Contaminated water supply is a major cause of health hazards, especially in unplanned colonies in Delhi. For some buying bottled water is eating into family income while for others medical bill are only mounting. Delhi Jal Board’s apathy remains a common thread.
Bhalswa re-settlement colony
With no provision of DJB supply at the Shraddhanand Colony in Bhalswa, regular fights erupt among residents when the tanker reaches them once a week. For other usage, almost every house has a hand pump. And that’s where the problem begins. 
“I’ve already been operated twice due to complications arising out of water contamination. We had to sell our house to pay the R2-lakh hospital bill,” says Shehnaz Begum, who spends R900, or 13% of her family income on bottled water every month.
 “Toxic chemicals seeping into the groundwater due to the nearby Bhalswa landfill site have rendered groundwater unfit for use. Since groundwater is the major source of water supply here, water-related diseases have become a norm,” said Manmohan Singh of NGO Lok Shakti Manch.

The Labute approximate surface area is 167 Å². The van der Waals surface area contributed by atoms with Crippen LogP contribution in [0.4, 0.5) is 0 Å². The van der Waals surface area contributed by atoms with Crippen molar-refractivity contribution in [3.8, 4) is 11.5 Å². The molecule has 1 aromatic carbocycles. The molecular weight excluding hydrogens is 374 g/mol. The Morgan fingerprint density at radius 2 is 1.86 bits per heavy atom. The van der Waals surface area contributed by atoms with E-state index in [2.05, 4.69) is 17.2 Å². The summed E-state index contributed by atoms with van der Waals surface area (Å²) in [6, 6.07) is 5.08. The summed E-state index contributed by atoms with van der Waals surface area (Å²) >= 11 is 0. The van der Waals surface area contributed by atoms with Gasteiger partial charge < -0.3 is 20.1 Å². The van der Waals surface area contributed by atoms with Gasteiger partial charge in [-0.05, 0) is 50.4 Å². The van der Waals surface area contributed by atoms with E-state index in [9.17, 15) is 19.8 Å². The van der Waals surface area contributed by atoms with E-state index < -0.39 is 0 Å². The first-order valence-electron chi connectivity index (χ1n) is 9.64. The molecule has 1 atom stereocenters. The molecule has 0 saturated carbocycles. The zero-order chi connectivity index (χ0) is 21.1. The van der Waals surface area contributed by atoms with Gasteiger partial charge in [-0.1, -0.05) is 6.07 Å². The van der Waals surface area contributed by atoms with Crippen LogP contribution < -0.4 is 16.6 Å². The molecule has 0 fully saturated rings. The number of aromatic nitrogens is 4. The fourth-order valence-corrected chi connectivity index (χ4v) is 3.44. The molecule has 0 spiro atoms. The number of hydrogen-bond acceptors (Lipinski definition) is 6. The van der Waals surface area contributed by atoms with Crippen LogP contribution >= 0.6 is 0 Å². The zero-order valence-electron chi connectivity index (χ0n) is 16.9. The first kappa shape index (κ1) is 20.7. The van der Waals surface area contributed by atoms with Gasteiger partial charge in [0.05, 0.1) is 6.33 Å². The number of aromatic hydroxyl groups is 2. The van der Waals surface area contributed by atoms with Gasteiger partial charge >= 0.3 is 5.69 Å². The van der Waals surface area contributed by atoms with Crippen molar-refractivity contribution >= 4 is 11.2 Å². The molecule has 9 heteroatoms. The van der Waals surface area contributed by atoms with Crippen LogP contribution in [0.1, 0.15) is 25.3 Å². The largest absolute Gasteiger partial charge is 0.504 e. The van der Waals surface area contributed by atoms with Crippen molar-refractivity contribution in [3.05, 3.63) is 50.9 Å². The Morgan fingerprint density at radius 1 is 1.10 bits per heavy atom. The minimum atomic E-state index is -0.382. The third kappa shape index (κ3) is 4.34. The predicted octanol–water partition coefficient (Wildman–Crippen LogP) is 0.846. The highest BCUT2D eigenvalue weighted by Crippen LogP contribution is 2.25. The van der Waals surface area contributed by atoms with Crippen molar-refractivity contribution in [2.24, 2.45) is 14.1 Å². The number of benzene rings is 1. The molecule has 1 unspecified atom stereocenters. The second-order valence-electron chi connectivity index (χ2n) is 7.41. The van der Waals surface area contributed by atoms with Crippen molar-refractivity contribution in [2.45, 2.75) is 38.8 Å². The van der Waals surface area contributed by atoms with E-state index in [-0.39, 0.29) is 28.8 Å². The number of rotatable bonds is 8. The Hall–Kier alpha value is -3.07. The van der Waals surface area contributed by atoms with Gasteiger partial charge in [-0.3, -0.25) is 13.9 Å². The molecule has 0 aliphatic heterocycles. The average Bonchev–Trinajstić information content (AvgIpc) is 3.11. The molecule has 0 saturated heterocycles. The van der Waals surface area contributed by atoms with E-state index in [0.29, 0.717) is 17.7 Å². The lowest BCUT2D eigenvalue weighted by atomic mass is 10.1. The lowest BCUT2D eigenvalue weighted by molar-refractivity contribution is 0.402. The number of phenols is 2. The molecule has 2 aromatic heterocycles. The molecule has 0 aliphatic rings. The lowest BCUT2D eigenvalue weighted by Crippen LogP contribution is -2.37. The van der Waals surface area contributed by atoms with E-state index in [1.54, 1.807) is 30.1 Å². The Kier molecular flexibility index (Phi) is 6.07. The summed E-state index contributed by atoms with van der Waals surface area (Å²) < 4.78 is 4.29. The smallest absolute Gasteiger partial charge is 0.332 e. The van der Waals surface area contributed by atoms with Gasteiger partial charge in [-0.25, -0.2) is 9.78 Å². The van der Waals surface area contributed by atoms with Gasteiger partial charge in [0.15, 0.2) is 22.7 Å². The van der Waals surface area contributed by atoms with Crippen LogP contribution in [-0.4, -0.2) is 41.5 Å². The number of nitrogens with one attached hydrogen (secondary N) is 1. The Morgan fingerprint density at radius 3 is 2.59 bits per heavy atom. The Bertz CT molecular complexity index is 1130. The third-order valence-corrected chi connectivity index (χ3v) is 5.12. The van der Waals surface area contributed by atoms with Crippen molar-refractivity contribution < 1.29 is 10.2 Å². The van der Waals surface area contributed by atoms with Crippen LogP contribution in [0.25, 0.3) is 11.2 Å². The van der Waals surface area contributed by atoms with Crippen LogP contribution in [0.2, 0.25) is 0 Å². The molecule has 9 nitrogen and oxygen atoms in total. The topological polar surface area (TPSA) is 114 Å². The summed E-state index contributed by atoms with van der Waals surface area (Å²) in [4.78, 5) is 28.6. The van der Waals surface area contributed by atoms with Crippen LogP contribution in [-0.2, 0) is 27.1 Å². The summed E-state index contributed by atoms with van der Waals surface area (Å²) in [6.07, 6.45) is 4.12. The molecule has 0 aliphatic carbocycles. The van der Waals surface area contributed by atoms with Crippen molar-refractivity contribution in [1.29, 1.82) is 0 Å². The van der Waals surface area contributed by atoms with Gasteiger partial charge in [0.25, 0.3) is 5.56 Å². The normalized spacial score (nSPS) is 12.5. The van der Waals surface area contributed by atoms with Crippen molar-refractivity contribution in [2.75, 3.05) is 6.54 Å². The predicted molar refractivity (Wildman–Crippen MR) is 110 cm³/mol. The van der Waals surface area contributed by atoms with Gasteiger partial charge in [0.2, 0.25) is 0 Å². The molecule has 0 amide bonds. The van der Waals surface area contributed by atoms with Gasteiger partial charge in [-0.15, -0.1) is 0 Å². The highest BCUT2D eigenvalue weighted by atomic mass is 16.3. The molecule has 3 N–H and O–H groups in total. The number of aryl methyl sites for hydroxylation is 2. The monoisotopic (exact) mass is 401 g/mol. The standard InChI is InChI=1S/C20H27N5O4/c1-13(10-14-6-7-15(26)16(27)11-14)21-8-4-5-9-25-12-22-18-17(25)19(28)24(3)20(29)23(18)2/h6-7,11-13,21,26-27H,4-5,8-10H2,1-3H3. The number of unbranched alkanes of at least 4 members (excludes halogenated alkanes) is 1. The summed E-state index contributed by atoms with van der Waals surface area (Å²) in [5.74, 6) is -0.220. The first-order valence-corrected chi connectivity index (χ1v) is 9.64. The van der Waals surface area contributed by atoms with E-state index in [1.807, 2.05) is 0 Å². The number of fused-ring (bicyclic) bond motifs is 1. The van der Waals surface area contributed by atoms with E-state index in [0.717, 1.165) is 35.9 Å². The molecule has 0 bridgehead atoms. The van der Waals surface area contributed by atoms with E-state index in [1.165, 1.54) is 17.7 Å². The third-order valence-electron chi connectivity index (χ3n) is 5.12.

Chandni Chowk
Water woes of the residents of Dawai Tola and Chatta Sheeshawallah Lane go back almost a decade. Despite paying their bills to the water utility, they are hard-pressed for piped water. And areas where supply is better the quality of water is not suitable for drinking. 
“We get water only once a day at around 5 am, that too only for 15-20 minutes. It is very dirty to say the least,” said Mushtaq Ali, 65.

“The pipeline is corrugated and is never maintained by the DJB. We have complained many a times to different authorities but no action has been taken,” said Wasi Khan, a father of two school-going children.
Sangam Park, near Rana Pratap Bagh
It is almost impossible for residents to stay indoors when municipal water reaches them twice a day. The water, jet black in colour, has an unbearable stench. “Drinking water is mixing with sewer which we are forced to use toilet, bathing and cleaning purposes,” said Hardeep Singh.
“Diseases such as skin infection, diarrhoea and stomach-ache have become common,” he added.